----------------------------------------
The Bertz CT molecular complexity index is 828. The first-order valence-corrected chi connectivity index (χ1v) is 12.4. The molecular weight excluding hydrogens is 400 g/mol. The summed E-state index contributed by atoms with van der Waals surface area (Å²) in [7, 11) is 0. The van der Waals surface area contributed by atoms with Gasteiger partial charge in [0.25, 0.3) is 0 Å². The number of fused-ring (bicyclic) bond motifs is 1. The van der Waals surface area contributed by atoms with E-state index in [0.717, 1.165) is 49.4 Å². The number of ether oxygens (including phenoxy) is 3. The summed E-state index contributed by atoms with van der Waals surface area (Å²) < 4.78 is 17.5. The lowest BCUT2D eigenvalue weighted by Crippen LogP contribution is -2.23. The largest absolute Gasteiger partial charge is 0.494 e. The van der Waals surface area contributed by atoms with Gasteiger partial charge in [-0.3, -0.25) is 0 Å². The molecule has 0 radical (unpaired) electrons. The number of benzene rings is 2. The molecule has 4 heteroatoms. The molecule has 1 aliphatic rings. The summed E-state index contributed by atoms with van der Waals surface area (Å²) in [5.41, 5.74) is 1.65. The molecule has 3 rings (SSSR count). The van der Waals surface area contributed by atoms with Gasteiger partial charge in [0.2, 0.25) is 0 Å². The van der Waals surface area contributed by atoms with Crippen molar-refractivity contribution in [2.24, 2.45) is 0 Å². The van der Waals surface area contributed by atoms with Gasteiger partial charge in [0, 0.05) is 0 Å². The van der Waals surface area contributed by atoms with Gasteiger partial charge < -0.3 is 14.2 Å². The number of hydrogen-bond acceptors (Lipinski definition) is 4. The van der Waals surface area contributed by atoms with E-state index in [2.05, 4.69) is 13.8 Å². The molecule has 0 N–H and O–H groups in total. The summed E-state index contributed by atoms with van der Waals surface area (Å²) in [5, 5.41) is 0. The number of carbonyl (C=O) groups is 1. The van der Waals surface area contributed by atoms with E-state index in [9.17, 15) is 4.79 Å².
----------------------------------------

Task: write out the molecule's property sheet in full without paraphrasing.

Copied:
The Bertz CT molecular complexity index is 828. The first-order valence-corrected chi connectivity index (χ1v) is 12.4. The molecular weight excluding hydrogens is 400 g/mol. The summed E-state index contributed by atoms with van der Waals surface area (Å²) in [7, 11) is 0. The van der Waals surface area contributed by atoms with Gasteiger partial charge in [0.25, 0.3) is 0 Å². The number of fused-ring (bicyclic) bond motifs is 1. The van der Waals surface area contributed by atoms with E-state index in [0.717, 1.165) is 49.4 Å². The number of ether oxygens (including phenoxy) is 3. The summed E-state index contributed by atoms with van der Waals surface area (Å²) < 4.78 is 17.5. The lowest BCUT2D eigenvalue weighted by Crippen LogP contribution is -2.23. The largest absolute Gasteiger partial charge is 0.494 e. The van der Waals surface area contributed by atoms with Gasteiger partial charge in [-0.3, -0.25) is 0 Å². The molecule has 0 radical (unpaired) electrons. The number of benzene rings is 2. The molecule has 4 heteroatoms. The molecule has 1 aliphatic rings. The summed E-state index contributed by atoms with van der Waals surface area (Å²) in [5.41, 5.74) is 1.65. The molecule has 3 rings (SSSR count). The van der Waals surface area contributed by atoms with Gasteiger partial charge in [0.2, 0.25) is 0 Å². The van der Waals surface area contributed by atoms with Crippen molar-refractivity contribution in [2.24, 2.45) is 0 Å². The van der Waals surface area contributed by atoms with Gasteiger partial charge in [0, 0.05) is 0 Å². The van der Waals surface area contributed by atoms with Gasteiger partial charge < -0.3 is 14.2 Å². The number of hydrogen-bond acceptors (Lipinski definition) is 4. The van der Waals surface area contributed by atoms with E-state index in [2.05, 4.69) is 13.8 Å². The molecule has 0 N–H and O–H groups in total. The summed E-state index contributed by atoms with van der Waals surface area (Å²) in [5, 5.41) is 0. The number of carbonyl (C=O) groups is 1. The van der Waals surface area contributed by atoms with E-state index in [9.17, 15) is 4.79 Å².